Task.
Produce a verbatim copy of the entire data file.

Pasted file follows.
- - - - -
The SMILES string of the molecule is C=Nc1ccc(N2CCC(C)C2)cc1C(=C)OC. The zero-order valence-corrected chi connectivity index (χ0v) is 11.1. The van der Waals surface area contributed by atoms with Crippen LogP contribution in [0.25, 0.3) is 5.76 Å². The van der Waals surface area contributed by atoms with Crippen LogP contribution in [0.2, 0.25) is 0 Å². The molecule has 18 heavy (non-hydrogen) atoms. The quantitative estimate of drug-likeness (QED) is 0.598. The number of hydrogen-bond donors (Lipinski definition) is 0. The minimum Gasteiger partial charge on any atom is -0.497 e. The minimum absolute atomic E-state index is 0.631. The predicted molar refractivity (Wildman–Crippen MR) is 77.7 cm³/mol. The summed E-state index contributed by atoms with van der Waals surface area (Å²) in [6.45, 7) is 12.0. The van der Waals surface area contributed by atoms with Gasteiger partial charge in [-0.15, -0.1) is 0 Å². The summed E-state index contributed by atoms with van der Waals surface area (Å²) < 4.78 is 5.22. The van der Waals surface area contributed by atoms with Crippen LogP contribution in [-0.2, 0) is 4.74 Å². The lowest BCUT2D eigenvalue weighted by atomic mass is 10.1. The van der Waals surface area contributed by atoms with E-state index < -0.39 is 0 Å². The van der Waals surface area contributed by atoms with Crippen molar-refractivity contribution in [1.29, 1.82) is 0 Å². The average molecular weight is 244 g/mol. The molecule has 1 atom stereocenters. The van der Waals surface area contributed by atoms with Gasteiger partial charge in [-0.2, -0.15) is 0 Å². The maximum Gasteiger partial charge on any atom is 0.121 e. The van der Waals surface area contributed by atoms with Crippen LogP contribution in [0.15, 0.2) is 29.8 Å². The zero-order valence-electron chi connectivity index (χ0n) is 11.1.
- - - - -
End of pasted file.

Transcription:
The SMILES string of the molecule is C=Nc1ccc(N2CCC(C)C2)cc1C(=C)OC. The zero-order valence-corrected chi connectivity index (χ0v) is 11.1. The van der Waals surface area contributed by atoms with Crippen LogP contribution in [0.25, 0.3) is 5.76 Å². The van der Waals surface area contributed by atoms with Crippen LogP contribution in [0.2, 0.25) is 0 Å². The molecule has 18 heavy (non-hydrogen) atoms. The quantitative estimate of drug-likeness (QED) is 0.598. The number of hydrogen-bond donors (Lipinski definition) is 0. The minimum Gasteiger partial charge on any atom is -0.497 e. The minimum absolute atomic E-state index is 0.631. The predicted molar refractivity (Wildman–Crippen MR) is 77.7 cm³/mol. The summed E-state index contributed by atoms with van der Waals surface area (Å²) in [6.45, 7) is 12.0. The van der Waals surface area contributed by atoms with Gasteiger partial charge in [-0.15, -0.1) is 0 Å². The summed E-state index contributed by atoms with van der Waals surface area (Å²) < 4.78 is 5.22. The van der Waals surface area contributed by atoms with Crippen LogP contribution in [-0.2, 0) is 4.74 Å². The lowest BCUT2D eigenvalue weighted by atomic mass is 10.1. The van der Waals surface area contributed by atoms with E-state index < -0.39 is 0 Å². The van der Waals surface area contributed by atoms with Crippen molar-refractivity contribution in [1.29, 1.82) is 0 Å². The average molecular weight is 244 g/mol. The molecule has 1 atom stereocenters. The van der Waals surface area contributed by atoms with Gasteiger partial charge in [-0.2, -0.15) is 0 Å². The maximum Gasteiger partial charge on any atom is 0.121 e. The van der Waals surface area contributed by atoms with Crippen LogP contribution in [0.15, 0.2) is 29.8 Å². The zero-order valence-electron chi connectivity index (χ0n) is 11.1.